What is your relationship with South Korea. How do you think it influences your music?
I wasn’t born in Korea though my parents were and emigrated to California. I’m born and raised in the Bay Area, but culturally I think I’m pretty Korean: Korean was my first language, Korean music was my first exposure to music, I grew up eating mostly Korean food, etc. I’ve done some flips of Korean songs, but besides that, I’m not exactly sure how me being Korean influences my music haha. But with my fairly new job as a producer with 153 Ent. Creative / Joombas Music Group, I’m making music directly for the Korean listener, and I’m sure that creating music for the Korean market will def have an impact on my own sound as well.
Your music resonates with South Korea’s scene. How does this music style work in California?
I didn’t plan for it to happen, but I feel like more than anything my username along with its Korean characters in parentheses helped Seoul become my number one listener out of all the cities in the world. But then again, the future-beats scene is pretty big in Korea! I see a lot of the artists that I follow perform there from time to time + there are some amazing producers in Korea. Future-beats is pretty huge in California, especially with Soulection being based in LA. I also met and befriended A LOT of local people who are into this style of music.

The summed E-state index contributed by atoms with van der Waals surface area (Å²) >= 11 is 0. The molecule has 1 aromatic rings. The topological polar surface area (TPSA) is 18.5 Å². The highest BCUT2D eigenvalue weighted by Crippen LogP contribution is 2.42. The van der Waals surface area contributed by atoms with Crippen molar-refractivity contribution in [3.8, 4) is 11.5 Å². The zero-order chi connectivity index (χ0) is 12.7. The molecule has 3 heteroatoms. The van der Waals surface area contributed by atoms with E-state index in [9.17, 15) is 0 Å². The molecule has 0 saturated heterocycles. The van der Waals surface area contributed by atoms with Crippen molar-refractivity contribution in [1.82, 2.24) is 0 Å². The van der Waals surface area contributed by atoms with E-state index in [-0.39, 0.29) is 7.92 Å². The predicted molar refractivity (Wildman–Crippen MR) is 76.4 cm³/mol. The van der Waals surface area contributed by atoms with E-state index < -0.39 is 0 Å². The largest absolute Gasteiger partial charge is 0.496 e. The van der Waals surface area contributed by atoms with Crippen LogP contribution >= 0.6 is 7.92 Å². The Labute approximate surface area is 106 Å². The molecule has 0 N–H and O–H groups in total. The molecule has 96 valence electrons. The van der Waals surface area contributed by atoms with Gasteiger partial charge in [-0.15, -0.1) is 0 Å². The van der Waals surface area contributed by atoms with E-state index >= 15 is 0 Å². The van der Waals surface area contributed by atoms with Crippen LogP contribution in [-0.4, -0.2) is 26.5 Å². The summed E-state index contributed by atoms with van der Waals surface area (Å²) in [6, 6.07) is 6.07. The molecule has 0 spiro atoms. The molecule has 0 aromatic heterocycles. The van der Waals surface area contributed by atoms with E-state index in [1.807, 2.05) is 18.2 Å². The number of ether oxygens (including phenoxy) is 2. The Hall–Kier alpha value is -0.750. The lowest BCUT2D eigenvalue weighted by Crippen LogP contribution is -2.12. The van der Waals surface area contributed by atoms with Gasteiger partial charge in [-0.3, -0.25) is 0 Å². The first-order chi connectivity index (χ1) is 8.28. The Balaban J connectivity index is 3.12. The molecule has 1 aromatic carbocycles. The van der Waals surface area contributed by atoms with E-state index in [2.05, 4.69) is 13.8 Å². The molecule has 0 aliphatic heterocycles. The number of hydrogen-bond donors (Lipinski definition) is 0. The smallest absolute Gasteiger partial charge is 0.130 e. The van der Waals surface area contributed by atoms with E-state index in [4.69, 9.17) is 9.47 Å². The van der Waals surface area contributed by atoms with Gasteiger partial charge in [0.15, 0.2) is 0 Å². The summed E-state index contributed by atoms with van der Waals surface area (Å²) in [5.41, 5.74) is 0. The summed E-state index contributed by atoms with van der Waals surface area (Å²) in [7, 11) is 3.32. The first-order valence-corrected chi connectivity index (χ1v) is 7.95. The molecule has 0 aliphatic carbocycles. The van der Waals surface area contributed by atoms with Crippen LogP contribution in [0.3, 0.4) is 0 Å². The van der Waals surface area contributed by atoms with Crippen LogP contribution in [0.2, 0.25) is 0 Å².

Unlike other musical styles, in the electronic music world it’s really common to release singles rather than albums. In your case, during 2017 you released 6 singles on Spotify. Why do you think this different way of working exists in the electronic music world, and why do you release singles and not an album? What does this way of sharing your music offer you?
I never thought about this! But it’s definitely a lot easier to create one song than a whole album. An album obviously requires many songs and a lot more thought + preparation cuz there’s usually some concept connecting all the songs. But with a single, it could be whatever you end up making. And I think a lot of electronic music producers today, even the bigger ones, are bedroom producers like me who are just experimenting and having fun with their craft and end up making a single in that way.
I personally feel I’m not ready to release an album, an album is a huge statement and I think it makes sense to release one when people are familiar with your style. I don’t think I’ve exactly found my sound yet but I hope that time comes soon! Also, singles are much easier to listen to than a whole album, an album could be like 10 songs. I personally don’t go through a whole album of an artist unless I REALLY like that artist.
What are the ideal conditions for you to be able to compose at ease?
Being by myself in my bedroom. I feel like I perform best when I’m not feeling watched or pressured. The minute I feel these things, I get super self-conscious, slow and too critical. When I’m by myself I have no one to please, so I can just have fun and allow the creation process to happen rather than force it.
Can you show us the view from your window?
Interview by Benet Serra